Follow these top 10 tips for leading virtual teams during challenging times.
| 5 min read |
Business disruption is a constant in today’s world, whether from technology impacts or market forces. The worldwide COVID-19 outbreak, however, has created disruption like we have not seen in modern times. The situation has challenged many companies to rethink the way they operate and quickly create work from home options for employees.
Future disruptions may come in other forms that keep people away from their offices and regular routines. Now is the time to understand what it takes to lead in times of uncertainty, when you can’t be with your team in person.
The range of possible futures confronting business is great. Companies that nurture flexibility, awareness, and resiliency are more likely to survive the crisis, and even to prosper.
— The McKinsey Quarterly
Here are our top 10 tips for leaders who are seeking to keep their people safe, guide teams wisely, build a culture of loyalty and trust, and maintain business continuity as much as possible — all while working remotely.
01. Lead with calmness.
First and foremost, know that your team is looking to you for cues. They want to understand how they should feel about or react to the situation at hand. This is your opportunity to avoid panic by using calm, yet definitive, language.
Be clear on what you stand for and share your message without creating an emotional impact. It is especially important to avoid labeling things or people as being "wrong."
02. Put trust first.
In a remote leadership scenario, it is key to trust that your people can manage themselves and their workloads. This is especially true when virtual work is new to a team. Believe that your people want to be successful and continue to achieve their goals even though the day-to-day situation has changed.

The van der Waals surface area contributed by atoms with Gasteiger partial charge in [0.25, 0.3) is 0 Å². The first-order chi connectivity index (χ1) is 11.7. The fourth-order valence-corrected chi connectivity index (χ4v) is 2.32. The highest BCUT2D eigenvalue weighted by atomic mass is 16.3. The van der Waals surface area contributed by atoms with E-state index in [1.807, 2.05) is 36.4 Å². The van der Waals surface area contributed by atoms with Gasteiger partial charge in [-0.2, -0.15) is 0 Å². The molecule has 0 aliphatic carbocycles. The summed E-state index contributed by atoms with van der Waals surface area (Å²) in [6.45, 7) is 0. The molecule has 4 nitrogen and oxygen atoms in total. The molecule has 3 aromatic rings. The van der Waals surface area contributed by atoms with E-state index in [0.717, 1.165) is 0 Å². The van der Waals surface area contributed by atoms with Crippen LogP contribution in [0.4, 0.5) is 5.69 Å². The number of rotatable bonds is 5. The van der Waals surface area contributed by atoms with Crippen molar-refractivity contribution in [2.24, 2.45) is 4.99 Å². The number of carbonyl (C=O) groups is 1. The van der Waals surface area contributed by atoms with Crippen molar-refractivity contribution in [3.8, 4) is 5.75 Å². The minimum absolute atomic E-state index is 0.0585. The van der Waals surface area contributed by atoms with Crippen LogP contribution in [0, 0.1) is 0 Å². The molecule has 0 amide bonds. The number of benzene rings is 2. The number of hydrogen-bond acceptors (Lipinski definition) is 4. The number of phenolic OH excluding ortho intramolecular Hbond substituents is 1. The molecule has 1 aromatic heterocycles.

You can help foster feelings of trust by focusing on results (versus tasks), assigning responsibility to the appropriate team members, and distributing decision-making to help avoid bottlenecks. The goal is to create a culture of shared accountability, where people step up to the challenge and are eager to help each other out.
03. Practice 'radical transparency.'
Transparency is vital to being a successful leader. Whether you are virtual or in person, the same principles apply. Start by clearly articulating why decisions – such as the decision to work remotely – are being made. Get ahead of the difficult questions by communicating an accurate view of the reality that your people and the business are facing.
That means sharing whatever knowledge you have, while also admitting that you might not have all the answers. Be honest about tough news and, again, avoid placing blame. Most of all, be transparent with news about business results, impact and team performance.
"Radical transparency" is creating a culture that is direct and honest in communication and sharing of company strategies so that all people are trusting and loyal to the continuous evolution of the organization. For leaders, radical transparency is a way to build trust with their employees.
— Gene Hammett
04. Strategically over-communicate.
Communicate, communicate and then communicate again. There’s no other way to say it. Effective communication is essential when people are working virtually, especially in times of business disruption and distraction. You can create virtual community platforms – either on your company intranet or via a third-party app – and share messages that can be easily accessed by all.
Deploy video chat (encourage everyone to turn their cameras on) and web share options that encourage two-way participation and appeal to people who learn visually. And be sure to increase your one-on-one meetings to ensure alignment and support while your teams are apart.
05. Stick to the facts.
In times of uncertainty, facts rise to the top. It’s important during times of uncertainty that you’re making decisions based on fact, not perception. Use credible sources to keep informed and educate your team as concerns arise. Considering that there is still so much unknown, the human brain will naturally want to fill in the missing pieces with assumptions.